There was also another avenue south west from Avebury called Beckhampton Avenue. Just one sarsen remains today lovingly referred to as Adam. It does not sit alone, but with Eve, the only remaining stone of The Longstone Cove which stands not too far away.

There is no doubt that Avebury and the surrounding area still holds many secrets. Will time ever unveil these, or will they remain firmly in the grasp of the sarsens?

Lilac, Lemon & Raspberry Champagne

The lilacs are in full swing, but if you’re not careful you may miss the season! These beautiful flowers span from icy white to deep purple. The different shades each have their own meaning. White represents the innocence and purity of life. Lilac represents a first love, in fact Victorian widows were often seen wearing lilacs when they were in mourning. Dark purple represents passion and happiness.

Did you know that the Celts perceived the lilac to be magical due to its fragrance? It is also believed that it is unlucky to bring lilacs in the house, something which my own mother believes to this day!


– 2 ltr water
– 60ml lemon juice or two fresh lemons
– Eight raspberries
– Four full blooms of lilac (any colour)
– 300g sugar
– 1 Teaspoon of citric acid
– A pinch of wine yeast

The ingredients above will give you a lightly floral, yet zingy summer drink. You can omit the citric acid if you do not have any to hand, along with the wine yeast if you would prefer a flat beverage rather than carbonated. Lilacs do not contain natural yeast, unlike elderflowers. This recipe will make just over two 750ml bottles.

As previously mentioned, when foraging for anything try not to take more than one flower steam from each cluster. Also, avoid foraging in any areas that would have been sprayed with weed killer and have a high areas of traffic.

Firstly, put the water in the pan along with the sugar and citric acid. Make sure this has fully dissolved, then add the lemon, raspberries and wine yeast if you are using it. Let this simmer away whilst you are preparing your lilac flowers, stirring intermittently.

To prepare the flowers, all you need to do is remove them from the stem (checking for any bugs as you do so). Try to remove as much greenery as possible, although a few bits here and there will not change the flavour of the final drink. Give the flower heads a quick rinse and add them into the mixture.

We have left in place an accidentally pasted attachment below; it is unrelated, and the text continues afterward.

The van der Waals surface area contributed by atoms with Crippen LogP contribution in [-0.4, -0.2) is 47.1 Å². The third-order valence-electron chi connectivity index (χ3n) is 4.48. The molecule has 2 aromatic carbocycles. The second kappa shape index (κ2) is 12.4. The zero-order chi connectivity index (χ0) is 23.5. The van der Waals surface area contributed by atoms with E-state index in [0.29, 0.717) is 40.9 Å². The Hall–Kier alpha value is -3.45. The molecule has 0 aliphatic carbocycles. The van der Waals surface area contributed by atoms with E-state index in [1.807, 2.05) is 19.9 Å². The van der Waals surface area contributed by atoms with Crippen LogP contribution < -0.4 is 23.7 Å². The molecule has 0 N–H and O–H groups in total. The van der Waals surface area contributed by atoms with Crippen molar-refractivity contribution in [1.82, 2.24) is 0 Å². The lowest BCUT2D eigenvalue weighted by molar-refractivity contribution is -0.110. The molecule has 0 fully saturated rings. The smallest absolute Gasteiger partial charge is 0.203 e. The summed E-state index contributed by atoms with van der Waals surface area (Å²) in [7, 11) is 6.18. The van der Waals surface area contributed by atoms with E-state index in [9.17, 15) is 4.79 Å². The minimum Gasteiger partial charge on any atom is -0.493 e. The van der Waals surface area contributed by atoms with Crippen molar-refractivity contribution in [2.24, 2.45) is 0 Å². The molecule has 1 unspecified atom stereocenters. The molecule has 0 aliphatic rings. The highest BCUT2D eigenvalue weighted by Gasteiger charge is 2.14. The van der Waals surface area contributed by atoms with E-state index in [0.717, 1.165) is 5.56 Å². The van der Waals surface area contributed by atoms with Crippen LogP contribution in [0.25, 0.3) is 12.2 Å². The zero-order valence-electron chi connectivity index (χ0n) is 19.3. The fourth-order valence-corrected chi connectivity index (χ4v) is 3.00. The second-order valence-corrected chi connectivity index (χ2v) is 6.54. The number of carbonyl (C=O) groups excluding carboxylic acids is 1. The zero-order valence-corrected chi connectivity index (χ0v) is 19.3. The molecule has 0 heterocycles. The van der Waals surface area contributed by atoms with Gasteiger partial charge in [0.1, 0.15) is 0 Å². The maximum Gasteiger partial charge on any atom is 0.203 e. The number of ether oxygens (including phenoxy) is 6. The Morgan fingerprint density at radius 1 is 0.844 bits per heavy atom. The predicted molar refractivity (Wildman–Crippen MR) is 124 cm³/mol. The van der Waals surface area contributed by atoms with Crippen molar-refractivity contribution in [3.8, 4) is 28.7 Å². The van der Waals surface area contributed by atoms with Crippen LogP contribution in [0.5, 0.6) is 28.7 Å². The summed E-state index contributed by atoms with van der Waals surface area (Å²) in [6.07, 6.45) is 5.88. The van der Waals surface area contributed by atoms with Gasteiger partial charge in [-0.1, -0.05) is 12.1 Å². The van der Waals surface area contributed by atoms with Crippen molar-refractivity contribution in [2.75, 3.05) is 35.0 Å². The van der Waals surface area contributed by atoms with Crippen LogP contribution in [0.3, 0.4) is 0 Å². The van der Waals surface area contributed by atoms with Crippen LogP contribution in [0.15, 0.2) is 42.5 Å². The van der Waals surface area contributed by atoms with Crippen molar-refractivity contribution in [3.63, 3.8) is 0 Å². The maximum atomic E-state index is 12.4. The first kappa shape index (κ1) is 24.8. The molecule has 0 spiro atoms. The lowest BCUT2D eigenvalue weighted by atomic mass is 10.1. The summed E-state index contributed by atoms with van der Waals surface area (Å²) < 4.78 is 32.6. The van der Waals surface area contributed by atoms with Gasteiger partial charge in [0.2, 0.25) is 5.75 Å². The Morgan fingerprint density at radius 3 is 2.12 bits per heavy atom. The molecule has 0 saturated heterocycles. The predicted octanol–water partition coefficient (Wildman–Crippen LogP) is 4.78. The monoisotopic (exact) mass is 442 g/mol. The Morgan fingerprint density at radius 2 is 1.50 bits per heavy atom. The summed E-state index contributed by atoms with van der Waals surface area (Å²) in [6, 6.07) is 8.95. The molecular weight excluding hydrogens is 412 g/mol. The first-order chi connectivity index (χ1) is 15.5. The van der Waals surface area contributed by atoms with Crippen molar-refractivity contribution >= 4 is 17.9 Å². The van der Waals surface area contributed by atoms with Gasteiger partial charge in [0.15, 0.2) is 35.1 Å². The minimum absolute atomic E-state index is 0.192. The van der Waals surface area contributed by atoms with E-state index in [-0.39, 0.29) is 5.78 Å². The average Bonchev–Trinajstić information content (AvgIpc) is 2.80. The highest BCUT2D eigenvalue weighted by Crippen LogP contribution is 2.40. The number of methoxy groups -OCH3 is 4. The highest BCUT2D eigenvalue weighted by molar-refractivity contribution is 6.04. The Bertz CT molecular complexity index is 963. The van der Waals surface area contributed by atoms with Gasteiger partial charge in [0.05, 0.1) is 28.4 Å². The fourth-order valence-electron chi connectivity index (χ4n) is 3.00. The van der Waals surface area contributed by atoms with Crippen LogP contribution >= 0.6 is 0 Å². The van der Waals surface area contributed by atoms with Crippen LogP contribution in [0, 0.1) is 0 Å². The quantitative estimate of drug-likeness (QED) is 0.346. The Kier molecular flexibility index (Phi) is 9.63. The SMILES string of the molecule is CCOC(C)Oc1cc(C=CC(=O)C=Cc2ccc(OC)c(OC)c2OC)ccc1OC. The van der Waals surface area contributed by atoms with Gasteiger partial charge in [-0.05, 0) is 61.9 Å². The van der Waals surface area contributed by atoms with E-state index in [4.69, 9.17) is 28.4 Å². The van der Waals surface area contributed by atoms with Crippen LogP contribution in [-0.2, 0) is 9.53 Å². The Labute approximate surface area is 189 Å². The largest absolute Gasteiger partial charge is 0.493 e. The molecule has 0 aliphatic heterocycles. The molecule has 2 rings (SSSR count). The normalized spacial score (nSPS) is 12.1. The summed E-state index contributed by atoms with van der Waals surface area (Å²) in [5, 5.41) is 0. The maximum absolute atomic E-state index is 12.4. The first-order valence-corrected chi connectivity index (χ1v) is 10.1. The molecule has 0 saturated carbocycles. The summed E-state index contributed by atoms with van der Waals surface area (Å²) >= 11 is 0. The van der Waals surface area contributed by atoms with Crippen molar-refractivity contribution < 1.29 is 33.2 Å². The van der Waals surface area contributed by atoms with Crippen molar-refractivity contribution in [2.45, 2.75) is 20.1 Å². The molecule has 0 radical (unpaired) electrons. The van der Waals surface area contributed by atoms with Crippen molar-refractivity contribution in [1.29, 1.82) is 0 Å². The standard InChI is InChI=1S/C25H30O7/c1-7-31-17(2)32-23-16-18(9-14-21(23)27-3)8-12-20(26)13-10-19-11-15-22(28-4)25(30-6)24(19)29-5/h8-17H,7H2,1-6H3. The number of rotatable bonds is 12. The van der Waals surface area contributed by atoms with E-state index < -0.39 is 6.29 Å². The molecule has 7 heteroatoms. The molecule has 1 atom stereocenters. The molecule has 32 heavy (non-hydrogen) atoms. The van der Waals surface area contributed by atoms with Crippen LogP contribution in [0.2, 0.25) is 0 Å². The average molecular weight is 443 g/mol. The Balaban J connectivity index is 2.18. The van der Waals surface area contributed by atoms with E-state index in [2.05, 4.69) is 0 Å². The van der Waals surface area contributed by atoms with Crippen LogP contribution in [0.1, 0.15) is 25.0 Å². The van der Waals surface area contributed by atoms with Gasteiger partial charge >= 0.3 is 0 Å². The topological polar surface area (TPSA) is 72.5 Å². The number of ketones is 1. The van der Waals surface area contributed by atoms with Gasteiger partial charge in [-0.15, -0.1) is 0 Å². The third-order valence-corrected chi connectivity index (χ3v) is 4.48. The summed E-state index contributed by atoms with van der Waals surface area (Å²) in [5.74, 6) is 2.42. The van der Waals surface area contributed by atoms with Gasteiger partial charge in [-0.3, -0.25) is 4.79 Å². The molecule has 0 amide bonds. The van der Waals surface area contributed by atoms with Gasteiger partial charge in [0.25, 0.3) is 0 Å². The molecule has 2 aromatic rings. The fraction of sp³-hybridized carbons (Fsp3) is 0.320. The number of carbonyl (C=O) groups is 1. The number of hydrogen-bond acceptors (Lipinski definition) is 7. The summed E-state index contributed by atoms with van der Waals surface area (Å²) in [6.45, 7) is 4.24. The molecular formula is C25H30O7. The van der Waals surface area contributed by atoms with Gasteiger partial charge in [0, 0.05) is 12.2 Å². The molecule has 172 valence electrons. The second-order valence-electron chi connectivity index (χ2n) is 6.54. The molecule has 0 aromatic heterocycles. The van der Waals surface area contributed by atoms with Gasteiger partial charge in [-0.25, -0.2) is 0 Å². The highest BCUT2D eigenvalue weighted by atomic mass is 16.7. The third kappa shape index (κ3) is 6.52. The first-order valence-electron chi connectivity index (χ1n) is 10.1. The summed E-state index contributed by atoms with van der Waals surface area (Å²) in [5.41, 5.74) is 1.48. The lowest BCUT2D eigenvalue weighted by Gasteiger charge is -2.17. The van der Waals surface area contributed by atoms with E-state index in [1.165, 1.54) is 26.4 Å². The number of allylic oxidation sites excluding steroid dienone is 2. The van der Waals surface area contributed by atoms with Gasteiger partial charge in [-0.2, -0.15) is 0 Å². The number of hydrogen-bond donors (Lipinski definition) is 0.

Once the flowers have been added, let this simmer away on a low temperature for around half an hour; stirring every few minutes. You will then need to let this sit for a few days, so the yeast has time to work and the lilac flavour infuses with the rest of the mixture. Make sure you cover the pan with a tea towel or muslin cloth. You will know the yeast has worked when the flowers have risen.

Next you will need to strain the mixture few a muslin cloth to ensure that you don’t get any flowers or other bits in your final drink.

Now all you need to do is bottle up your drink and enjoy! This will store for a few months, but why wait that long?

Many thanks to Working For the Good Life for the inspiration.

If you make this recipe, please comment below with how you get on.

Robyn Hode of Sherwode

Previously encompassing over 100,000 acres, modern day Sherwood forest covers just over 1000 acres. Once a royal hunting forest, it was illegal to hunt the King’s deer and boar. Naturally, some people chose to ignore this and would hunt in the dead of night; but what would they do with the carcass? The Butcher’s Oak, also known as Robin Hood’s Larder was believed to have been where Robin and his band of merry men hid their hunting yields. It was fairly common for hollow trees to be used as storage for food and The Major Oak was probably used for this purpose at some point in its life as well.

300 years to grow
300 years to live
300 years to die

This has long been the rhyme of the life cycle of oak trees.

The Major Oak has hollowed over time and has a small entry, allowing people to sneak in and out; it is believed to be around 1000 years old. Robin Hood, a medieval Yeoman an skilled archer and his men were frequent visitors to The Major Oak, often hiding from the Sheriff of Nottingham or just catching 40 winks.